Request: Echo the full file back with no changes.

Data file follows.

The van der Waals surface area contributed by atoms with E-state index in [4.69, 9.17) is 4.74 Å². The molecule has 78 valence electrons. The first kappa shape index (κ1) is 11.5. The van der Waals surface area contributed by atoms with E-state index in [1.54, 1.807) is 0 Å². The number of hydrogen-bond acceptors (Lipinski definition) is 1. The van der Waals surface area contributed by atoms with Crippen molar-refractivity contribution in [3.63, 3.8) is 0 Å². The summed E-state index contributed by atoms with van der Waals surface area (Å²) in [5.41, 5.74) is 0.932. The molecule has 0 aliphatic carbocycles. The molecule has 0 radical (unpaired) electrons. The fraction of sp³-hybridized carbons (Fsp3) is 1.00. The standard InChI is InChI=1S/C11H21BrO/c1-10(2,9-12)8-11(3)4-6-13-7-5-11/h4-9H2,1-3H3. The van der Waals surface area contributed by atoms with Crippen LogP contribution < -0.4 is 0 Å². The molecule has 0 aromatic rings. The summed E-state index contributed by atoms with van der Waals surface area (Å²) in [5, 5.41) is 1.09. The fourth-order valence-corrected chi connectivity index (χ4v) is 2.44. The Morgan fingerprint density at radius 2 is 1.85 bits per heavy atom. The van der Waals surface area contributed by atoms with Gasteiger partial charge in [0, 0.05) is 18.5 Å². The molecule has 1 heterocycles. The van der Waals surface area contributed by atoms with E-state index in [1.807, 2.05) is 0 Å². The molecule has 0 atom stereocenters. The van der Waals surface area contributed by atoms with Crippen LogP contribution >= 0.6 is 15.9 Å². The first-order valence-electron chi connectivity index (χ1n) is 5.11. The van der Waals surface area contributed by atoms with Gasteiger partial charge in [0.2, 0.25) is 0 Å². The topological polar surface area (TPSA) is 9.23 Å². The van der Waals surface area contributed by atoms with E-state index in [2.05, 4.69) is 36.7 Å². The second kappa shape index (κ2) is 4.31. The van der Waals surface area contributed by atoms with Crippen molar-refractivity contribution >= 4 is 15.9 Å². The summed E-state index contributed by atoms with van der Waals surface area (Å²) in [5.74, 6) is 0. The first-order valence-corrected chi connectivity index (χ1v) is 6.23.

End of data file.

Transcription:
The van der Waals surface area contributed by atoms with E-state index in [4.69, 9.17) is 4.74 Å². The molecule has 78 valence electrons. The first kappa shape index (κ1) is 11.5. The van der Waals surface area contributed by atoms with E-state index in [1.54, 1.807) is 0 Å². The number of hydrogen-bond acceptors (Lipinski definition) is 1. The van der Waals surface area contributed by atoms with Crippen molar-refractivity contribution in [3.63, 3.8) is 0 Å². The summed E-state index contributed by atoms with van der Waals surface area (Å²) in [5.41, 5.74) is 0.932. The molecule has 0 aliphatic carbocycles. The molecule has 0 radical (unpaired) electrons. The fraction of sp³-hybridized carbons (Fsp3) is 1.00. The standard InChI is InChI=1S/C11H21BrO/c1-10(2,9-12)8-11(3)4-6-13-7-5-11/h4-9H2,1-3H3. The van der Waals surface area contributed by atoms with Crippen LogP contribution < -0.4 is 0 Å². The molecule has 0 aromatic rings. The summed E-state index contributed by atoms with van der Waals surface area (Å²) in [5, 5.41) is 1.09. The fourth-order valence-corrected chi connectivity index (χ4v) is 2.44. The Morgan fingerprint density at radius 2 is 1.85 bits per heavy atom. The van der Waals surface area contributed by atoms with Gasteiger partial charge in [0, 0.05) is 18.5 Å². The molecule has 1 heterocycles. The van der Waals surface area contributed by atoms with E-state index in [1.807, 2.05) is 0 Å². The molecule has 0 atom stereocenters. The van der Waals surface area contributed by atoms with Crippen LogP contribution >= 0.6 is 15.9 Å². The first-order valence-electron chi connectivity index (χ1n) is 5.11. The van der Waals surface area contributed by atoms with Gasteiger partial charge in [0.2, 0.25) is 0 Å². The topological polar surface area (TPSA) is 9.23 Å². The van der Waals surface area contributed by atoms with E-state index in [2.05, 4.69) is 36.7 Å². The second kappa shape index (κ2) is 4.31. The van der Waals surface area contributed by atoms with Crippen molar-refractivity contribution >= 4 is 15.9 Å². The summed E-state index contributed by atoms with van der Waals surface area (Å²) in [5.74, 6) is 0. The first-order valence-corrected chi connectivity index (χ1v) is 6.23.